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Harper's Encyclopedia of United States History (ed. Benson Lossing) 78 78 Browse Search
George Bancroft, History of the United States from the Discovery of the American Continent, Vol. 5, 13th edition. 60 60 Browse Search
Lucius R. Paige, History of Cambridge, Massachusetts, 1630-1877, with a genealogical register 51 51 Browse Search
Benjamin Cutter, William R. Cutter, History of the town of Arlington, Massachusetts, ormerly the second precinct in Cambridge, or District of Menotomy, afterward the town of West Cambridge. 1635-1879 with a genealogical register of the inhabitants of the precinct. 11 11 Browse Search
Knight's Mechanical Encyclopedia (ed. Knight) 10 10 Browse Search
Cambridge History of American Literature: volume 1, Colonial and Revolutionary Literature: Early National Literature: Part I (ed. Trent, William Peterfield, 1862-1939., Erskine, John, 1879-1951., Sherman, Stuart Pratt, 1881-1926., Van Doren, Carl, 1885-1950.) 8 8 Browse Search
Cambridge History of American Literature: volume 3 (ed. Trent, William Peterfield, 1862-1939., Erskine, John, 1879-1951., Sherman, Stuart Pratt, 1881-1926., Van Doren, Carl, 1885-1950.) 6 6 Browse Search
HISTORY OF THE TOWN OF MEDFORD, Middlesex County, Massachusetts, FROM ITS FIRST SETTLEMENT, IN 1630, TO THE PRESENT TIME, 1855. (ed. Charles Brooks) 5 5 Browse Search
George P. Rowell and Company's American Newspaper Directory, containing accurate lists of all the newspapers and periodicals published in the United States and territories, and the dominion of Canada, and British Colonies of North America., together with a description of the towns and cities in which they are published. (ed. George P. Rowell and company) 4 4 Browse Search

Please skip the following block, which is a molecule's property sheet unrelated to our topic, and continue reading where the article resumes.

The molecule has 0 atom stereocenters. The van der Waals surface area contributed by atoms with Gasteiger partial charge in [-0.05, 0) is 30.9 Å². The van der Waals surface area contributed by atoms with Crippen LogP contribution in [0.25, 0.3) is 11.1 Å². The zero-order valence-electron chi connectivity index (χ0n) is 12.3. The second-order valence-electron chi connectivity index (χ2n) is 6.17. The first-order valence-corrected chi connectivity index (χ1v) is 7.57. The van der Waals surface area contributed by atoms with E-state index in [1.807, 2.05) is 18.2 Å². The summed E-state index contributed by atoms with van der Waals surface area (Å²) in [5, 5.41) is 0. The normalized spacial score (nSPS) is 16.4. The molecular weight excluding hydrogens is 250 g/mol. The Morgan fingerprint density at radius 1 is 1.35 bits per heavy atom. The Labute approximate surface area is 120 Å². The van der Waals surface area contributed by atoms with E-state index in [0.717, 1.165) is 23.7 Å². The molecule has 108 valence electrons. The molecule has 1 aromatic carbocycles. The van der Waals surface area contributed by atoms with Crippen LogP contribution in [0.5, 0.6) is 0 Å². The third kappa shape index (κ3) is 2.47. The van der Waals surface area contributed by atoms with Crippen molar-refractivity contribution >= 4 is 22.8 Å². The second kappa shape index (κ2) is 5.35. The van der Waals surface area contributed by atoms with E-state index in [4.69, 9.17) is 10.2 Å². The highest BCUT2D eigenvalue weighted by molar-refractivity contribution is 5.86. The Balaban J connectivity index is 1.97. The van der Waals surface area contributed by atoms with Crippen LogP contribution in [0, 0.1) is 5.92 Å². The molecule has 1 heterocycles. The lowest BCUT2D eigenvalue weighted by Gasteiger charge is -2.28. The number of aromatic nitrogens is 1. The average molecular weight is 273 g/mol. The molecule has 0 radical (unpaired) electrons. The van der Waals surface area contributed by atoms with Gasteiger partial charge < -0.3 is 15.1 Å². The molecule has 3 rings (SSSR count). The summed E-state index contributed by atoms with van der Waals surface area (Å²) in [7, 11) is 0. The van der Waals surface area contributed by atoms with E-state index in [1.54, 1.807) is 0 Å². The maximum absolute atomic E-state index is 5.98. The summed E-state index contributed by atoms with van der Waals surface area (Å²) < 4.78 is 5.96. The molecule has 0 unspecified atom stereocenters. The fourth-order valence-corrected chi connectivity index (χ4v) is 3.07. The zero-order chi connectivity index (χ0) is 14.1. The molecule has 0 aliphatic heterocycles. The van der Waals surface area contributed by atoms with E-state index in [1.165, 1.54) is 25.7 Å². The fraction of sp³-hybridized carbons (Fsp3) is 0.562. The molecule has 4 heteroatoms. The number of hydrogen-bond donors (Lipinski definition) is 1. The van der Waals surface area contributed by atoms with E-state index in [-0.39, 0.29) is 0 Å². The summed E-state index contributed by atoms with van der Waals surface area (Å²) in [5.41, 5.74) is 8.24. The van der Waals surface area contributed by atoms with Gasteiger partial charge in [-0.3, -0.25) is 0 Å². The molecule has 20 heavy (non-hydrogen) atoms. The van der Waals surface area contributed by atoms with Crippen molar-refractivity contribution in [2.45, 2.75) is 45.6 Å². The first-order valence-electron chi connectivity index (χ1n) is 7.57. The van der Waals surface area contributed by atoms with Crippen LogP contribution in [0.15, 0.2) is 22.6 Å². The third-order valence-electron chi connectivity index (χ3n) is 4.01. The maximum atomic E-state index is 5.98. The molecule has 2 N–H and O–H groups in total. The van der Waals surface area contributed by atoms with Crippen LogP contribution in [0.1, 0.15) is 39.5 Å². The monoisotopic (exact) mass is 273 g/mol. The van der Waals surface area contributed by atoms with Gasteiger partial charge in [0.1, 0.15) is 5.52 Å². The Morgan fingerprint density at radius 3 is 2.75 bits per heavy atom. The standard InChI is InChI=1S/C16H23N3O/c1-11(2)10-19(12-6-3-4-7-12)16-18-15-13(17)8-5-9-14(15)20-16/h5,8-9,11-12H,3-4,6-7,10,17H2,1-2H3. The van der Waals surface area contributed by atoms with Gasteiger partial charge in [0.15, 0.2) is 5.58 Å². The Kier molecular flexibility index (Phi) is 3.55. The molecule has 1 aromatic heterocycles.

Francis Jackson Garrison, William Lloyd Garrison, 1805-1879; the story of his life told by his children: volume 2 3 3 Browse Search
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Browsing named entities in Edward L. Pierce, Memoir and letters of Charles Sumner: volume 2. You can also browse the collection for 1764 AD or search for 1764 AD in all documents.

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Edward L. Pierce, Memoir and letters of Charles Sumner: volume 2, chapter 30 (search)
1733, Chief Justice of the King's Bench, as successor to Lord Raymond; in 1737, Chancellor, with the title of Baron Hardwicke (his name was Philip Yorke); in 1754 he was created Earl of Hardwicke. He resigned his high office in 1756, and died in 1764. His influence in the House of Lords is said to have been greater than that of any other person in the kingdom. But it is as a great magistrate that he commands the homage of the bar. It is said that, during the twenty years that he presided in erulousness, which would vindicate for him a place with the irritable race, who want the sterner stuff out of which lawyers are made. He was the son of an eminent attorney in London, and was born in 1741. In 1760 he entered Lincoln's Inn, and in 1764 took chambers there, and began practice in Chancery. His name first became familiar to the public in the seventh year of his call to the bar, when he delivered an elaborate argument in behalf of Somerset, a negro, before the King's Bench, in Hil